A pictorial tour of recent Messi and Friends charity match held at Chicago. Goalden Times correspondents were there and present some splendid captures from the event
Argentine football superstar Lionel Messi along with a galaxy of other stars including Arsenal legend Thierry Henry, ex-Valencia man Pablo Aimar, PSG forward Ezequiel Lavezzi, Argentine midfielder Javier Mascherano, ex-Chelsea star Florent Malouda, Brazilian goal keeper Júlio César, Uruguay defender Diego Lugano and former Argentine Playmaker Ariel Ortega recently appeared in a charity game on July 6, at Chicago Soldier Field. The game was arranged to raise funds for Leo Messi Foundation and resulted in Messi and Friends winning 9 – 6 against Rest of the World.
Goalden Times brings exclusive photographs of some brilliant football moments from the game for its readers.
Best XI is a compilation of interesting events or snippets from the football world across different locations that we share with you. Best XI will seek to be about topics you are interested in and want explored. You may mail your requests to firstname.lastname@example.org
The Champions League Final on May 19 at the Allianz Arena marked an end to the latest European season. With its fair share of drama, controversies on and off the pitch and above all footballing brilliance, it has been quite an enthralling season. Let’s take this opportunity to look back at the season that is gone to decide upon a team of eleven players that can be put across as Europe’s Best XI.
Goalkeeper: Manuel Neuer
The Bavarian shot-stopper in his first season at the club has been in imperious form. He set the club record of maximum time without conceding a goal bettering the previous record of Oliver Kahn. Bayern Munich has been sort of unlucky as they ended the season trophy-less but they went on to play the final of Champions League, the DFB-Pokal Cup and finishing runners–up behind Borussia Dortmund in the Bundesliga. During the course of the season, Neuer was hugely influential for his team as Bayern conceded the least number of goals in the domestic league. In the Champions League semi-final against Real Madrid, he saved penalties from Kaka and Cristiano Ronaldo to take his side through to the final. So probably there is no other candidate who could stake his claim as the keeper of the team more than Neuer.
Defender: Branislav Ivanovic
The Serbian defender was probably the most consistent performer of the Champions League winning Chelsea backline. He is not a traditional right-back but was preferred in the position ahead of the inconsistent Jose Boswingwa. Ivanovic always provided security at the back with his no-nonsense approach, at the same time he was never shy of going forward and helping out his strikers. Chipping in with a few goals added further dimension to Ivanovic’s repertoire (five goals, which includes the winning goal against Napoli, from a defender in a season is an asset to any team). Chelsea’s topsy turvy season took a complete U-turn under their care-taker manager Roberto Di Matteo and it was his defensive organisation that won plaudits. Ivanovic’s virtuoso performance in the way to the final, especially against Barcelona in two legs of semi-final, deserves special mention.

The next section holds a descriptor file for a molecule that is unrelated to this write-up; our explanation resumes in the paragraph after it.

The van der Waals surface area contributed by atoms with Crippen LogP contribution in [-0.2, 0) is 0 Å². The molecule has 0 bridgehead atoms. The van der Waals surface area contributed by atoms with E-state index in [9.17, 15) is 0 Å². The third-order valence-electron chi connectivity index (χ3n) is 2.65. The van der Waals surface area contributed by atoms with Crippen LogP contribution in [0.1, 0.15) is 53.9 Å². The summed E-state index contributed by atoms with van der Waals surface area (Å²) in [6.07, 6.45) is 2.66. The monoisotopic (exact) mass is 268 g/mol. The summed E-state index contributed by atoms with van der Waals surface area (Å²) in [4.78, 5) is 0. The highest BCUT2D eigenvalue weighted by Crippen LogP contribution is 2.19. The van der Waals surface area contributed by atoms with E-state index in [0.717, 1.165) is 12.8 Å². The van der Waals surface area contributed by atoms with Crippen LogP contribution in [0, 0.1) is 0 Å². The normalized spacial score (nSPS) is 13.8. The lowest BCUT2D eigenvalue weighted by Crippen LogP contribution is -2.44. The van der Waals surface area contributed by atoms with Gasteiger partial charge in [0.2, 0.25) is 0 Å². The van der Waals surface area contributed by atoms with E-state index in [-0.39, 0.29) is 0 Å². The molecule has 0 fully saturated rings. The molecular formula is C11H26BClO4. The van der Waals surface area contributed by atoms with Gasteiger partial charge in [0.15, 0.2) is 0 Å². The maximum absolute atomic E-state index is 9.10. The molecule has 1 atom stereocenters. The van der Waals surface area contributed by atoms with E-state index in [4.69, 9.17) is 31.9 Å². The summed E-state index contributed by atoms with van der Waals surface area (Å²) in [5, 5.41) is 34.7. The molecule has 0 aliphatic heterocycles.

Defender: Mats Hummels
It can be safely said that Mats Hummels is the most talented upcoming defender in Europe. At such a tender age, the maturity shown by this lad is tremendous. His game-reading, positioning, tackling is top-notch and in spite of being a centre-back, his ability to bring the ball out of the defence to initiate attacks marks him special. His vision and eye for a pass is quite exceptional unlike other rugged German defenders of recent times. For the last two seasons, his partnership with Neven Subotic has been a hallmark of the brilliant Die Borussen side and when Subotic was absent for a period last season due to injury, Hummels single-handedly marshalled the defence to see his side through that difficult phase. Keep an eye out for Hummels as he will continue to develop as one of the finest modern defenders.
Defender: Vincent Kompany
It has been quite a fairy tale season for Vincent Kompany, the captain of the Manchester City side that reclaimed the League after a gap of 44 years. Kompany was a true leader of the side in every sense of the term. He led from the front with his solid displays right through the season. It is hard to remember a single match where he took a wrong step. With the experienced Kolo Toure absent at the start of the season, he took up the responsibility to settle City’s defence. Kompany was so important to Roberto Mancini’s plan that when he was absent in City’s line-up due to injury and suspension, his team’s performance clearly suffered and coincided with a slump in their form. Along with this, Kompany’s ability to chip in with important goals was crucial in City’s success. City fans will fondly remember his header against their archrival Manchester United in probably the championship deciding match.
Defender: Giorgio Chiellini
The Italian defender who is considered by many as a suitable successor to Fabio Cannavaro, Alessandro Nesta and Paolo Maldini was a standout performer of the unbeaten Juventus side. In what has been a standout season for the bianconeri, the side only let in a staggering 20 goals throughout the season. Chiellini who is strong in the air and never hesitates to go in for tackles stood up for the challenge every time and together with his fellow defenders formed a defence which was nothing short of a rock wall. At the same time it is interesting to note that Chiellini had one of the highest conversion rates in terms of accurate passes which shows how he helped his team to build up attacks from the back, thus providing a solid foundation on which the team’s success was built.